"I have this idea for a really advanced electric truck that has the performance of a sports car but actually more towing power and more carrying capacity than a gasoline or diesel truck of comparable size," Musk told Automotive News. "That could be really cool, and I think that would probably make sense to do that at a new plant."
This is not the first time Tesla has floated the idea of a pickup EV. Last July, Tesla's chief designer, Franz von Holzhausen, said, "There will be a time and place for us to develop something around a pickup. That's a market for which the torque of an electric motor would be ideally suited."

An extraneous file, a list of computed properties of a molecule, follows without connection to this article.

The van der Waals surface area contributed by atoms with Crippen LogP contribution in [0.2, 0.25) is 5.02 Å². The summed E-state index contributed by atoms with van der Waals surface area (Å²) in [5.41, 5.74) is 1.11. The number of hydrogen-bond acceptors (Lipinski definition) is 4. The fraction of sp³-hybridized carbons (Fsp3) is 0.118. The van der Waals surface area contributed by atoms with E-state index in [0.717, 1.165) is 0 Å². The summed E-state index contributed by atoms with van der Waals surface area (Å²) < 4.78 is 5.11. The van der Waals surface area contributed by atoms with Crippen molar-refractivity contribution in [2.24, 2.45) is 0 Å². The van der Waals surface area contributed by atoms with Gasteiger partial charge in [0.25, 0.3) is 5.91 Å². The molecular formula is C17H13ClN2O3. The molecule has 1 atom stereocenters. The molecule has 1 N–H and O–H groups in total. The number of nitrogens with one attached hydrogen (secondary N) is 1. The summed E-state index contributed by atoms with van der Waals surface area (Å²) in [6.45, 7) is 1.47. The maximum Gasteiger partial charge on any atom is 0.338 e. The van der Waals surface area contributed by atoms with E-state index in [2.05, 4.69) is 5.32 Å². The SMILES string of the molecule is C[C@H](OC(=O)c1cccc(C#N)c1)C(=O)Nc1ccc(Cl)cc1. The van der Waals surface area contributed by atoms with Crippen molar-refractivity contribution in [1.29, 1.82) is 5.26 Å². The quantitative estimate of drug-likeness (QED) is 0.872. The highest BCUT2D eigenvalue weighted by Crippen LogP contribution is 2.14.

The possibility of a new plant in Texas – Tesla's first outside of California – is the carrot that Musk is dangling in front of lawmakers when he's discussing the EV sales law. That law would allow Tesla to sell directly to customers instead of requiring dealerships to be franchised, and Musk says Tesla could sell as many as 2,000 vehicles a year if the company was allowed to sell its EVs this way. Should such an exemption be granted, Tesla may invest tens of millions of dollars in stores and service centers, Musk says.
Texas might not be at the front of anyone's mind when it comes to EVs, but, as of the end of last month, the Lone Star State actually had the second-most publicly accessible charging stations in the US, 432, behind California's 1,207.